Download Crystals: Growth, Morphology, & Perfection by Ichiro Sunagawa PDF

By Ichiro Sunagawa

How do crystals nucleate and develop? Why and the way do crystals shape any such big range of morphologies? those questions were posed because the 17th century, and are nonetheless very important for contemporary expertise and figuring out the Earth's inside and formation of minerals by means of residing organisms. together with a number of case experiences of advanced platforms, from diamond, calcite and pyrite to crystals shaped via biomineralization, this booklet establishes the atomic strategies at the back of crystal progress.

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Glide is a phenomenon in which part of a crystal is displaced (without losing adhesive force on a glide plane) by a distance (either a lattice spacing or a multiple of it) in the glide direction. The theoretical value of the shear modulus, assuming that glide occurs instantaneously in a perfect ideal crystal, was calculated to be up to 1000 times the experimentally measured value. From this emerged a theory that considered the glide phenomenon to be linked to a movement of dislocations. The theory assumed that glide occurs because dislocations move on the glide plane (see Fig.

Real crystals, however, are imperfect, containing impurities and dislocations. Frank’s spiral growth model has been proposed to account for the growth mechanism of real crystals. Soon after the proposal of this model, the first evidence to support the proof of the 1 faces of natural beryl crystals [18], followed by obsermodel was obtained on {1010} vations of spiral step patterns on many faces of a wide variety of crystals. Thus, the spiral growth theory was firmly established [19]. When a screw dislocation outcrops on a smooth interface, a step is created on the surface that has zero height at the dislocation core and a height corresponding to one Burgers vector at the edge of the face.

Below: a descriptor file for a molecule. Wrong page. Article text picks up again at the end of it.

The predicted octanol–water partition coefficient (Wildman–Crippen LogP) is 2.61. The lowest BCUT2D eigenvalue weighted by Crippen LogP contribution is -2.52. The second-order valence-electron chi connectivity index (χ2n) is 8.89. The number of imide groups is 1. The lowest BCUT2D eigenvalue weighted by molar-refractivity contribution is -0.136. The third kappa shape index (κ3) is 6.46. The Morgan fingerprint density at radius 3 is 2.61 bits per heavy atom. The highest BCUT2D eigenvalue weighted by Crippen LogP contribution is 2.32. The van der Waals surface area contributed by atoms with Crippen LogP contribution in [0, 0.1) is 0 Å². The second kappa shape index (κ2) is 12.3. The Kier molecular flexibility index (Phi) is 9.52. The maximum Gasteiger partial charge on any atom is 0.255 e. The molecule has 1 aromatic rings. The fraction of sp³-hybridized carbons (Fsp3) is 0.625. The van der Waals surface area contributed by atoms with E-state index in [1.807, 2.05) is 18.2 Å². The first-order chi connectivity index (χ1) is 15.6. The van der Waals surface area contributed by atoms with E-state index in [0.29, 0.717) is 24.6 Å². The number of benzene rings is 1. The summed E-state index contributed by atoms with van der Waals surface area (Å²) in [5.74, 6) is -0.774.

Concentration variation in the bulk phase is isotropic around a crystal. Consider a crystal growing in a concentric, equi-concentration distribution field. In a polyhedral crystal bounded by corners, edges, and faces, we expect the concentration difference at a corner to be larger than that at an edge, which is in turn larger than that at a face, and thus corners and edges are at a higher concentration state than is the center of a face. This creates surface diffusion. The concentration differences at the corners, edges, and face centers of a growing crystal will differ depending on the bulk supersaturation or flow rate along the surface.

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